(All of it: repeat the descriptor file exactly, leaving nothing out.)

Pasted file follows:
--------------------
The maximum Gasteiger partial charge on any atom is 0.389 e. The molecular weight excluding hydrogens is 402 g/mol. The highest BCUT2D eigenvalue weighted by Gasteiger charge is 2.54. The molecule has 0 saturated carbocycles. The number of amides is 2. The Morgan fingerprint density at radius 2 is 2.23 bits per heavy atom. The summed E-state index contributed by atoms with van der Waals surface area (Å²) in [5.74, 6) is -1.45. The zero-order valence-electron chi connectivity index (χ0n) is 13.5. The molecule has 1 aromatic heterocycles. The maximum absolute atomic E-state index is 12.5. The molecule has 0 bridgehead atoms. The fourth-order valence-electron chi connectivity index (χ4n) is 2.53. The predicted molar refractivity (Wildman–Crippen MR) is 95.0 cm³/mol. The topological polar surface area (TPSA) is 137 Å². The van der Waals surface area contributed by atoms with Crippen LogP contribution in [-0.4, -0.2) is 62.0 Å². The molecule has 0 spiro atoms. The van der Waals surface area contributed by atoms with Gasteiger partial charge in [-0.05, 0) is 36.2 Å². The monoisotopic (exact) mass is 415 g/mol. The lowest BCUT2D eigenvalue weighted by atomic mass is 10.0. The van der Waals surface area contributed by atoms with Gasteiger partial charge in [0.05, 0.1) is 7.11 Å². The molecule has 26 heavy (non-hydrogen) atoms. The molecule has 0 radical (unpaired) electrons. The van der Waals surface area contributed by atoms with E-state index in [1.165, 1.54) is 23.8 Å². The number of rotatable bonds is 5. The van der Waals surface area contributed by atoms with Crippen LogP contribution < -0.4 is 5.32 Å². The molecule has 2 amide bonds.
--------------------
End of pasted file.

The maximum Gasteiger partial charge on any atom is 0.389 e. The molecular weight excluding hydrogens is 402 g/mol. The highest BCUT2D eigenvalue weighted by Gasteiger charge is 2.54. The molecule has 0 saturated carbocycles. The number of amides is 2. The Morgan fingerprint density at radius 2 is 2.23 bits per heavy atom. The summed E-state index contributed by atoms with van der Waals surface area (Å²) in [5.74, 6) is -1.45. The zero-order valence-electron chi connectivity index (χ0n) is 13.5. The molecule has 1 aromatic heterocycles. The maximum absolute atomic E-state index is 12.5. The molecule has 0 bridgehead atoms. The fourth-order valence-electron chi connectivity index (χ4n) is 2.53. The predicted molar refractivity (Wildman–Crippen MR) is 95.0 cm³/mol. The topological polar surface area (TPSA) is 137 Å². The van der Waals surface area contributed by atoms with Crippen LogP contribution in [-0.4, -0.2) is 62.0 Å². The molecule has 0 spiro atoms. The van der Waals surface area contributed by atoms with Gasteiger partial charge in [-0.05, 0) is 36.2 Å². The monoisotopic (exact) mass is 415 g/mol. The lowest BCUT2D eigenvalue weighted by atomic mass is 10.0. The van der Waals surface area contributed by atoms with Gasteiger partial charge in [0.05, 0.1) is 7.11 Å². The molecule has 26 heavy (non-hydrogen) atoms. The molecule has 0 radical (unpaired) electrons. The van der Waals surface area contributed by atoms with E-state index in [1.165, 1.54) is 23.8 Å². The number of rotatable bonds is 5. The van der Waals surface area contributed by atoms with Crippen LogP contribution < -0.4 is 5.32 Å². The molecule has 2 amide bonds.